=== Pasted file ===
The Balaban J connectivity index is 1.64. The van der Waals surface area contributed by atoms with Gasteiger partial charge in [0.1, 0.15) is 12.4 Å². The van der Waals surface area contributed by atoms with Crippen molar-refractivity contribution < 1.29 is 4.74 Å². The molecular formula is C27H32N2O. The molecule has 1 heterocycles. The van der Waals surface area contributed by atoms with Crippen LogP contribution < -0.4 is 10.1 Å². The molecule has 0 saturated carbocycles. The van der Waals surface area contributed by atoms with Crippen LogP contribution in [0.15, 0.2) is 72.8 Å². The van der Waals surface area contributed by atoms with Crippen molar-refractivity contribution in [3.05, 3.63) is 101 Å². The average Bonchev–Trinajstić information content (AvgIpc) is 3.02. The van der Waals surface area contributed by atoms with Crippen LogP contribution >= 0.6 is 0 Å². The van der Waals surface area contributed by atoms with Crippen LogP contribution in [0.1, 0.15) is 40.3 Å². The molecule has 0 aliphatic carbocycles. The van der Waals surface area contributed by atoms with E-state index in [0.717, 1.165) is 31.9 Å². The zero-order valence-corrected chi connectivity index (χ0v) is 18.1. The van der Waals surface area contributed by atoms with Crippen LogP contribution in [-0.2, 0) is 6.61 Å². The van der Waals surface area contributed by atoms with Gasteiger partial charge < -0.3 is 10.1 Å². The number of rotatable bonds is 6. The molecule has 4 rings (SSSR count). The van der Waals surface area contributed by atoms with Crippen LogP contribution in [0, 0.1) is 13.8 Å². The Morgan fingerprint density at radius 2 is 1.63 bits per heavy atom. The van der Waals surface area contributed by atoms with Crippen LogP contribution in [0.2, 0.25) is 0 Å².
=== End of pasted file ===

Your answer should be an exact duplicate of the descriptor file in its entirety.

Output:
The Balaban J connectivity index is 1.64. The van der Waals surface area contributed by atoms with Gasteiger partial charge in [0.1, 0.15) is 12.4 Å². The van der Waals surface area contributed by atoms with Crippen molar-refractivity contribution < 1.29 is 4.74 Å². The molecular formula is C27H32N2O. The molecule has 1 heterocycles. The van der Waals surface area contributed by atoms with Crippen LogP contribution < -0.4 is 10.1 Å². The molecule has 0 saturated carbocycles. The van der Waals surface area contributed by atoms with Crippen LogP contribution in [0.15, 0.2) is 72.8 Å². The van der Waals surface area contributed by atoms with Crippen molar-refractivity contribution in [3.05, 3.63) is 101 Å². The average Bonchev–Trinajstić information content (AvgIpc) is 3.02. The van der Waals surface area contributed by atoms with Crippen LogP contribution >= 0.6 is 0 Å². The van der Waals surface area contributed by atoms with Crippen LogP contribution in [0.1, 0.15) is 40.3 Å². The molecule has 0 aliphatic carbocycles. The van der Waals surface area contributed by atoms with E-state index in [0.717, 1.165) is 31.9 Å². The zero-order valence-corrected chi connectivity index (χ0v) is 18.1. The van der Waals surface area contributed by atoms with Crippen LogP contribution in [-0.2, 0) is 6.61 Å². The van der Waals surface area contributed by atoms with Gasteiger partial charge < -0.3 is 10.1 Å². The number of rotatable bonds is 6. The molecule has 4 rings (SSSR count). The van der Waals surface area contributed by atoms with Crippen LogP contribution in [0, 0.1) is 13.8 Å². The Morgan fingerprint density at radius 2 is 1.63 bits per heavy atom. The van der Waals surface area contributed by atoms with Crippen LogP contribution in [0.2, 0.25) is 0 Å².